The festive season is a time for giving and for those with children, there’s nothing quite like seeing the joy on their faces when they open their presents at Christmas.
But you can also use this time of year to teach your children a meaningful lesson – by giving them the gift of learning what it means to give to others. We’ve put together a list of five ways to teach your children about the gift of giving, and to do some good yourselves while you’re at it.
Clear out and pay it forward:
All children, from the toddler years to the late teens, grow out of their clothes at high speed. And if they haven’t grown out of it, they’re over their former favourite wardrobe items and on to the new trend before you know it. The same goes for toys and books – there will always be the special ones that go into storage, but much of it could be given away without leaving a hole in your heart. If you’re planning on giving your children new clothes, books or toys for Christmas, why not clear out at the same time, explaining to them that there are other many children that don’t have things and for Christmas, it’s a good idea to pass on what we no longer need or use. Ask them to help you choose those things that are in good condition that they can pass on. You’ll be teaching them to think further than themselves and to consider where things come from and where they go. You can donate bags full to charity or even individually wrap items for people who need them. Just make sure what you’re giving away is still in good condition and not worthy of the bin.
Treats for their friends or teachers:
When your child isn’t planning their own Christmas wish list, they’re probably also trying to think of something special to give to their friends. Or maybe you need something you can send with them to school as gifts for the teachers who’ve been working hard to mould their young minds throughout the year. A stack of beaded bracelets from 100% not-for-profit social enterprise Relate Bracelets comes with 10 bracelets which can be given as friendship bracelets or sweet, thoughtful gifts for teachers. And the money you’re spending goes towards social upliftment and supporting charities. Each of the 10 bracelets in the Relate Bracelets Christmas Stack (available from www.relate.org.za) supports a different charity – including the Reach for a Dream Foundation, the Amy Biehl Foundation, Goodbye Malaria, the Shine Centre, the Rotary Safewater Project and Ikamva Labantu. A third of the profits go towards these trusted and transparent charities, while another third goes towards Relate Bracelets’ beaders and closers, giving them upskilling and earning opportunities. The last third is used for materials, so every cent goes directly to South Africans who need support. You can use this as an opportunity to explain to them that not all products are made the same, and that some have more intrinsic value than others, because of who made them and what happens to the money you spend on them.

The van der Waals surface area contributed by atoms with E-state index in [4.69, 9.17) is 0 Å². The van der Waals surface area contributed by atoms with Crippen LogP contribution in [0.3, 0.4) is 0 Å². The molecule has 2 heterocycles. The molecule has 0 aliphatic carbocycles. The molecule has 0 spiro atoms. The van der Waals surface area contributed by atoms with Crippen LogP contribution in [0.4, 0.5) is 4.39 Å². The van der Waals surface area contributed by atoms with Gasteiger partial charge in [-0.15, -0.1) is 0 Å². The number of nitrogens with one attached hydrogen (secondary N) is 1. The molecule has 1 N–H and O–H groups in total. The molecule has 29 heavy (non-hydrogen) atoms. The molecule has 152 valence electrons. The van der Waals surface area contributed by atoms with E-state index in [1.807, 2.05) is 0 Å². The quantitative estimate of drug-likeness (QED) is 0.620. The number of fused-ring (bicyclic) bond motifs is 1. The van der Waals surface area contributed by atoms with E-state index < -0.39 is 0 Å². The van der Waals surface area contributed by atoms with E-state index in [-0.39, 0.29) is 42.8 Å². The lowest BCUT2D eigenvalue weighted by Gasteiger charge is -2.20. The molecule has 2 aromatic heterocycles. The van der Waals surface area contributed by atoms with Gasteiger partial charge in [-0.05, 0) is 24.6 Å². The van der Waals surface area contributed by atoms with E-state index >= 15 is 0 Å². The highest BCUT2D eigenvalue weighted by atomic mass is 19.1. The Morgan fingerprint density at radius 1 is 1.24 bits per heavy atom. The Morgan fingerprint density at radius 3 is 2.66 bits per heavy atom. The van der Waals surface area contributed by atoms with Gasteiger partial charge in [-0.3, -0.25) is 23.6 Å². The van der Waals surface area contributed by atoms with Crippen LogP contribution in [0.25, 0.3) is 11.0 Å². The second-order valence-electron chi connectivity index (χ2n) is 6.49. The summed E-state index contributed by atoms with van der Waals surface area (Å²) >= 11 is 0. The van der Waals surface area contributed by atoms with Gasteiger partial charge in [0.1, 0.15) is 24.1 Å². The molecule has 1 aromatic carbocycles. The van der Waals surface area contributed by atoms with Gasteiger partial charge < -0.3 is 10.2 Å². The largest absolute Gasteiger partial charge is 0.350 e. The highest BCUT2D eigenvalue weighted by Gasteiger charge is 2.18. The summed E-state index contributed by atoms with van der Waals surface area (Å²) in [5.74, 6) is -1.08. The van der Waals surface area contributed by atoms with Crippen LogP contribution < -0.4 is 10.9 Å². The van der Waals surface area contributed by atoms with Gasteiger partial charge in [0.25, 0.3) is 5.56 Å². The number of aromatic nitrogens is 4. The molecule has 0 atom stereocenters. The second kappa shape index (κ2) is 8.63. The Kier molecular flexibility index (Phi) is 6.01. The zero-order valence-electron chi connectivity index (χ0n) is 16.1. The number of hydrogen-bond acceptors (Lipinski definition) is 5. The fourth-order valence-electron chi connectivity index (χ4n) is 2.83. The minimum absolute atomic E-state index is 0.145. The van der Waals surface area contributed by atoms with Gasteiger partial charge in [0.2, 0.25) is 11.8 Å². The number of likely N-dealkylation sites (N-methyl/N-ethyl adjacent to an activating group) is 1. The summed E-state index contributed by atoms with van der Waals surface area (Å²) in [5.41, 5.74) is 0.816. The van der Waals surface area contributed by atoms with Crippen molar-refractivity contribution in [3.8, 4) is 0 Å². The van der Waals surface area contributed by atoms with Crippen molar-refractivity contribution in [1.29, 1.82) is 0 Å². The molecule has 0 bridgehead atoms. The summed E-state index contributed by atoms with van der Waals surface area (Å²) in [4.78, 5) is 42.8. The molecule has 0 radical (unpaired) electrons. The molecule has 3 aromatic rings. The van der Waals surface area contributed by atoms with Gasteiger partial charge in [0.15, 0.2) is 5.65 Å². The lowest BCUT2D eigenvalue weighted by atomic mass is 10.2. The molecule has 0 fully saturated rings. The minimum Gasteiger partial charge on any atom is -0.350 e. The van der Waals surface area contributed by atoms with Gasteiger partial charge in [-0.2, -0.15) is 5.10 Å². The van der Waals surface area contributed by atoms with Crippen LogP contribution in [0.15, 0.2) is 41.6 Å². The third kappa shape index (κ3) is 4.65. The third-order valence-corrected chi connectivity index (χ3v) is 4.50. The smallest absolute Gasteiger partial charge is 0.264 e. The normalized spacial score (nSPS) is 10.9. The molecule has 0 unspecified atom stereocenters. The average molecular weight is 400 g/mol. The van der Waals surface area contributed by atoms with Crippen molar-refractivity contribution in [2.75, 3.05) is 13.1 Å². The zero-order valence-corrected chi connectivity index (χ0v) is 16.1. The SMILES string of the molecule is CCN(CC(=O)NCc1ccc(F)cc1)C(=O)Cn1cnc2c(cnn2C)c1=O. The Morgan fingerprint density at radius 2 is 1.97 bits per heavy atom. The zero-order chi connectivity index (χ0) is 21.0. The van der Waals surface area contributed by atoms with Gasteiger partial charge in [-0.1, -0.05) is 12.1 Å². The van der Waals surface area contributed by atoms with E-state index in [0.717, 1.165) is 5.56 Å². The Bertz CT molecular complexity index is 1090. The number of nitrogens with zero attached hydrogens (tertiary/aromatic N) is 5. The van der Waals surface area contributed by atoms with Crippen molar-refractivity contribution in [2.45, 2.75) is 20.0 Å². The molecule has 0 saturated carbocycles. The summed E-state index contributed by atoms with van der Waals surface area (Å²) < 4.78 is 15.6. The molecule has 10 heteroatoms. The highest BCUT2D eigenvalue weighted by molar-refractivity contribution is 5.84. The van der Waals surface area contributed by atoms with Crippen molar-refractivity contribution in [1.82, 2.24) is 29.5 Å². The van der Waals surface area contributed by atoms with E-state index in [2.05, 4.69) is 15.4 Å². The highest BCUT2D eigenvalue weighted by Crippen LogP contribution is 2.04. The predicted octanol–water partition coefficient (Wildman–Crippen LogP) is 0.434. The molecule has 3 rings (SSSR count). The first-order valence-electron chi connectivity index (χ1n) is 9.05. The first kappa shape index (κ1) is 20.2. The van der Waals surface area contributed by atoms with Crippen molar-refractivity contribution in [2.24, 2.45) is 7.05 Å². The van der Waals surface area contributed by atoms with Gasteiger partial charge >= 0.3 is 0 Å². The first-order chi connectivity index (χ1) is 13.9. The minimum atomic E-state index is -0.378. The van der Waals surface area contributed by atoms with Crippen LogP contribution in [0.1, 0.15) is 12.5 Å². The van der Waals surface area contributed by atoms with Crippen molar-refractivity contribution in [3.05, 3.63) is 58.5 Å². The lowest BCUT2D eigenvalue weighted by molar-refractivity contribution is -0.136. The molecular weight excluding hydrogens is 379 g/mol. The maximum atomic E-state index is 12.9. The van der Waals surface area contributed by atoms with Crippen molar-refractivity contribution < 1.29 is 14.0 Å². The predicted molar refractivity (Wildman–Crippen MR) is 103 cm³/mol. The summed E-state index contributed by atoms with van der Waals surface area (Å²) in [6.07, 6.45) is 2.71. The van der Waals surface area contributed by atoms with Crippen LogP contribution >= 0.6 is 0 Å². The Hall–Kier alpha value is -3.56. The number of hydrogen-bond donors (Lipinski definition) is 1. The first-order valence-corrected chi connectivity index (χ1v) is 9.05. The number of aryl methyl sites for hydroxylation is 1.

Volunteer as a family:
Plan a family day out volunteering for a worthy cause or charity in your community. Whatever you choose to do, you can use the opportunity to give back within your community and teach your children that Christmas isn’t just about getting presents. Maybe you can make it a family tradition and support the same cause or a different one every year. It’s a great way to help others while spending quality time with your family on a worthwhile experience that you will always remember.
Spread the joy of a full stomach:
Many of us might be accustomed to the sensation of a full belly after an epic festive feast. When you’re doing your Christmas grocery shopping list, why not add ingredients for a mound of sandwiches to be distributed to homeless people in and around your area. Or you can use the leftovers from your Christmas lunch or dinner for fillings. Get your children to help butter the bread or even just make piles of finished sandwiches. The time spent together is as valuable as the lessons they’re learning. Making and distributing the sandwiches serves as a fun family activity too!
Set a budget for charity shopping:
Teach your children that it’s not all about the brand and set aside a family budget for spending together at charity shops. You could find some great treasures as gifts for each other, or perhaps even the odd novelty gift, and the money you spend will go right into the charity the shop is supporting. Many charities rely on not just donations, but the income generated from their stores. A list of South African charity shops is available online at http://www.charitysa.co.za/charity-shops.
This article was first published in the 8 December 2014 by Tums 2 Tots and is available online here.